A communication system constructed according to the present invention employs a Time Division Multiplexed (TDM) Forward Channel (F-CH) that services high speed data communications. The TDM F-CH of the present invention supports flexible framing of transmissions so that different data rates are supported for different user terminals sharing the F-CH. With this operation, a base station selects data rates for each of a plurality of serviced user terminals based upon the channel qualities reported by the user terminals. Then, the base station/network infrastructure constructs the F-CH to service required voice data communications such that sufficient service levels are met.
According to one aspect of the present invention, some data packets service a plurality of user terminals at a common data rate. The common data rate is equal to, or less than the maximum data rate supported by each user terminal serviced by the data packet. A preamble for the data packet identifies the user terminals serviced by the data packet and the data rate of the data packet. In one embodiment, a plurality of Walsh functions is employed to identify up to four users. Further, an Explicit Data Rate Indicator (EDRI) is also included in the preamble to indicate the data rate of the data packet. The payload of the data packet may include Cyclical Redundancy Check (CRC) bits to separate the data of each user terminal serviced by the data packet. Based upon this information contained in the preamble, intended users receive the data packet, extract their information based upon the indicated data rate, and operate on the data accordingly.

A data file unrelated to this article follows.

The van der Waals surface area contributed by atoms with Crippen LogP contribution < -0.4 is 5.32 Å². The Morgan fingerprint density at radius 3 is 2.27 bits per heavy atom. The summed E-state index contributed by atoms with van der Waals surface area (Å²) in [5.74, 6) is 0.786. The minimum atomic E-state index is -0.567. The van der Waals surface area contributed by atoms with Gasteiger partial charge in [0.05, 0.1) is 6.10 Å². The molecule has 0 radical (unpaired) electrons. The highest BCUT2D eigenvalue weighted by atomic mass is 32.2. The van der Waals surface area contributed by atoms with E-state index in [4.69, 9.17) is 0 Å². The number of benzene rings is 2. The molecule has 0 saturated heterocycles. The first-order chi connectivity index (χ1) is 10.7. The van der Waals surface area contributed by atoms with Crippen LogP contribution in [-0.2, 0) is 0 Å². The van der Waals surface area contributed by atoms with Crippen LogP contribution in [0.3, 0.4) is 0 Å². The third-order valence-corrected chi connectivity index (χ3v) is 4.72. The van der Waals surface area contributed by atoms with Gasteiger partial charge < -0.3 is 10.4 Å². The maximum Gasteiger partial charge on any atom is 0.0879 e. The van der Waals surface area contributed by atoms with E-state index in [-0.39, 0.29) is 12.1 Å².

The time-sharing aspects of the present invention provide significant advantages for servicing of data users. By servicing a plurality of data users upon a single time division multiplexed forward link, high speed data delivery to each data user may be achieved. Further, by multiplexing users within data packets, all capacity of the available data packets is employed. Thus, no allocated spectrum is wasted.
Other features and advantages of the present invention will become apparent from the following detailed description of the invention made with reference to the accompanying drawings.
A better understanding of the present invention can be obtained when the following detailed description of the preferred embodiment is considered in conjunction with the following drawings, in which:
The base station 102 provides wireless service within a corresponding geographic area (e.g., cell or sector(s)). The base station establishes a forward link and at least one reverse link with the user terminals 106-122. Once these links are established, the base station 102 transmits voice communications and data communications to the user terminals 106-122. Likewise, the user terminals 106-122 transmit voice communications and data communications to the base station 102 on the reverse link(s).
Some of the user terminals (e.g., voice terminals 118, 120 and 122) service only voice communications. Alternatively, other of the user terminals (e.g., data terminal 112, vending machine 114 and credit card terminal 116) service only data communications. Further, at least some of these users terminals (e.g., desktop computer 106, laptop computer 108, and wearable computer 110) service both voice communications and data communications.
In servicing the voice and data communications, the base station 102 supports a single forward link channel (F-CH) that services all of the user terminals 106-122. The base station 102 and the user terminals 106-122 interact to setup a plurality of reverse link channels (R-CH), one of which services each of the user terminals 106-122.